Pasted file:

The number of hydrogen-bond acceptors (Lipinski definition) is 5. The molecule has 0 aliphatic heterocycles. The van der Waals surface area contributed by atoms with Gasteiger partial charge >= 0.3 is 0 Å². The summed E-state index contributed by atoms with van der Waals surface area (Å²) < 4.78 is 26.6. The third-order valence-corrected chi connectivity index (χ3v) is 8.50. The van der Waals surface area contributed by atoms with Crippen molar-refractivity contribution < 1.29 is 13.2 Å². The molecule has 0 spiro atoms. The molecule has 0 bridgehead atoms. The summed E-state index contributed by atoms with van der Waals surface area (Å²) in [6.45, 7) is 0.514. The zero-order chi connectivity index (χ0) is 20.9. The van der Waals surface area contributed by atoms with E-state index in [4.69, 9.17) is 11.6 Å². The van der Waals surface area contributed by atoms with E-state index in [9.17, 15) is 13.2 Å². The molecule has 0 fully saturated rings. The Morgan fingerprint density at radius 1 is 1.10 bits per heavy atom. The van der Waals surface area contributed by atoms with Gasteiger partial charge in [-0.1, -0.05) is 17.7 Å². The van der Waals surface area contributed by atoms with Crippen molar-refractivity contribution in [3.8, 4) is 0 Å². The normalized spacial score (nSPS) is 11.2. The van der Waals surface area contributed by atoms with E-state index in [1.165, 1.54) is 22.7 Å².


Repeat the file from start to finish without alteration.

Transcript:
The number of hydrogen-bond acceptors (Lipinski definition) is 5. The molecule has 0 aliphatic heterocycles. The van der Waals surface area contributed by atoms with Gasteiger partial charge >= 0.3 is 0 Å². The summed E-state index contributed by atoms with van der Waals surface area (Å²) < 4.78 is 26.6. The third-order valence-corrected chi connectivity index (χ3v) is 8.50. The van der Waals surface area contributed by atoms with Crippen molar-refractivity contribution < 1.29 is 13.2 Å². The molecule has 0 spiro atoms. The molecule has 0 bridgehead atoms. The summed E-state index contributed by atoms with van der Waals surface area (Å²) in [6.45, 7) is 0.514. The zero-order chi connectivity index (χ0) is 20.9. The van der Waals surface area contributed by atoms with E-state index in [4.69, 9.17) is 11.6 Å². The van der Waals surface area contributed by atoms with E-state index in [9.17, 15) is 13.2 Å². The molecule has 0 fully saturated rings. The Morgan fingerprint density at radius 1 is 1.10 bits per heavy atom. The van der Waals surface area contributed by atoms with Gasteiger partial charge in [-0.1, -0.05) is 17.7 Å². The van der Waals surface area contributed by atoms with Crippen molar-refractivity contribution in [3.8, 4) is 0 Å². The normalized spacial score (nSPS) is 11.2. The van der Waals surface area contributed by atoms with E-state index in [1.165, 1.54) is 22.7 Å².